Depth. I like to start high and work low. The highest point is the shoulder. Now with the Mashup, I didn’t change the shoulder slope. After changing the neckline, I felt the shoulders were right. Which surprised me. I’ve always needed a shoulder slope alteration. I’m pretty sure some of the Ebb’s I’d sewn over 2 years ago had shoulder slope alterations. So this time I compared the back of the Ebb with the back of 6299.
Admittedly, that’s hard to see (even when you click to enlarge) because it is the same white tissue on top of white tissue. I lined up carefully the grain lines and shoulders. It looks to me like the 6299 is just 1/8″ more sloped than the Ebb. That’s what I marked on the Ebb (1/8″) back and front.
Moving a little lower brings me to the level of the round back alteration. I slash straight across the back leaving a hinge at the armscye; slip a tissue beneath and then spread 5/8″ at the center back.
I pin that in place, smooth out the curve and then add 1/4″ center back seam. It is possible to rotate the dart to the neckline or shoulders but I’m in a hurry and not doing that today.
Next up is what I’m calling the Princess Seam Alteration. I place my curve on the back starting at the armscye notch. I try to make a nice curve but I’ve found out that’s mostly a personal preference, so I’m not really particular about the exact curve.
It has to be extended all the way to the hem or next seam. If not you have a dart. I’d like to get away from darts and additional seams. I cut on the curve, leaving a hinge at the hem, and then overlap 3/8″ at the armscye notch.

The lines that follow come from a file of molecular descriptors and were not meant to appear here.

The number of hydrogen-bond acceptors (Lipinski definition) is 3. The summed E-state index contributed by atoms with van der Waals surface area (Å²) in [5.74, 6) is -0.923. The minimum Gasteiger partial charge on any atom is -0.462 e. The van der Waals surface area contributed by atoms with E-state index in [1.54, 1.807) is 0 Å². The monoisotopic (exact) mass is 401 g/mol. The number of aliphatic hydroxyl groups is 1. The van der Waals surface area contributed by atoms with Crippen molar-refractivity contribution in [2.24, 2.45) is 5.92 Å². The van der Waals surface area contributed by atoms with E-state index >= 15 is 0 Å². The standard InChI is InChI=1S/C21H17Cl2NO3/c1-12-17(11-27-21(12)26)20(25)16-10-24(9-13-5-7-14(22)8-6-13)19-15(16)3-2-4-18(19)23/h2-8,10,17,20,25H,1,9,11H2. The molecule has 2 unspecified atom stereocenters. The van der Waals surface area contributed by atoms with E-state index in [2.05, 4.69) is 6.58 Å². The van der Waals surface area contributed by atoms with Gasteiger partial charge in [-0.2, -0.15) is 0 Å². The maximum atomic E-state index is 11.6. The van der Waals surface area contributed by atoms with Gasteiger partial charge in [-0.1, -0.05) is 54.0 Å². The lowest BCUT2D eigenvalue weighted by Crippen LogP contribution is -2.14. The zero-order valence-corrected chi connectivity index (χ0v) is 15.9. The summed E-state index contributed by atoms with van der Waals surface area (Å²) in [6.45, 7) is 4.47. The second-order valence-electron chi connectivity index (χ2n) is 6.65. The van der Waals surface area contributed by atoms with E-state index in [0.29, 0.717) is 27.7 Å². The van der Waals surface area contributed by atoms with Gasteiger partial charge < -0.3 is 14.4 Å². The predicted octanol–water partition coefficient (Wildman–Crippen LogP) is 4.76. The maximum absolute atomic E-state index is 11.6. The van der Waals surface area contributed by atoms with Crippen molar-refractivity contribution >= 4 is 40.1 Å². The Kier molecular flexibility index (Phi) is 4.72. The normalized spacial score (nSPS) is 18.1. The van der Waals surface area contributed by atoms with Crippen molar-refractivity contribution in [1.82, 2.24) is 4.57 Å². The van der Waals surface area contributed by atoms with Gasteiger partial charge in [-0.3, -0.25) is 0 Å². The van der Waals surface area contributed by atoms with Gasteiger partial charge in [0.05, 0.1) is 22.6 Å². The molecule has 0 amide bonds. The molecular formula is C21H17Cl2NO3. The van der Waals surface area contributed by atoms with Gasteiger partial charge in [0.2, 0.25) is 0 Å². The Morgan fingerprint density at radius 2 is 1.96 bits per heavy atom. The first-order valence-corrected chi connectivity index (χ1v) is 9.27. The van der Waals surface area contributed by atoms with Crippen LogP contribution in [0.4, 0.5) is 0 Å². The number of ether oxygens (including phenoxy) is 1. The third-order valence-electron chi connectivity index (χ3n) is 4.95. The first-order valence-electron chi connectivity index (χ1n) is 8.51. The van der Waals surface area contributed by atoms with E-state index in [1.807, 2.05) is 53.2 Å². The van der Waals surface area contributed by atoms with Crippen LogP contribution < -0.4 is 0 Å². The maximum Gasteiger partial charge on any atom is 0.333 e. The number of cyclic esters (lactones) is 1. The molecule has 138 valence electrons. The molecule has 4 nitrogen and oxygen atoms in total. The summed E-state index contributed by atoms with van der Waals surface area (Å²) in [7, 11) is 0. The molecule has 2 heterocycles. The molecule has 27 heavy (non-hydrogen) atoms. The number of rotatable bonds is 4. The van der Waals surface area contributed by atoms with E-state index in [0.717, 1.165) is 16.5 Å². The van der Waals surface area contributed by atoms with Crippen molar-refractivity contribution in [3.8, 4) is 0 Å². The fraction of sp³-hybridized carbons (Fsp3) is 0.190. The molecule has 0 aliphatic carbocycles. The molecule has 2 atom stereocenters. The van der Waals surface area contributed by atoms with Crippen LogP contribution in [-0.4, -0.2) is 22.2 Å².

This creates a jog in the armscye that needs to be corrected. So far I’ve been filling in the jog instead of trimming away armscye. I took a second to look down the PSA and found that I was losing ease nearly all the way. About 1/2″ at the hip level. Well, I can’t do with less ease. Know it. So on the side seam I added 1/2″ at the hip level down; and blended up to the armscye.
Once all my alterations are done, I trim the excess tissue.
Back is done.
Front. I have been mirroring alterations as needed, i.e. the BWL and Shoulder Slope. On the Front, I need to make the princess seam alteration. I start the same way, using my curve to draw a line from the armscye notch to the next seam which happens to be the empire line.
I slice that apart, leaving a hinge at the empire, then stop to think a sec. With the armscye -princess pattern-pieces I’ve found that I need to pinch the front at the armscye more than the back. It is logical. As I’m aging my back continues to round.Typical for the elderly that means the back stretches becoming a little wider while the front becomes more concave and a little narrower. So when I slashed the front, I overlapped 1/2″ instead of the 3/8″ used for the back.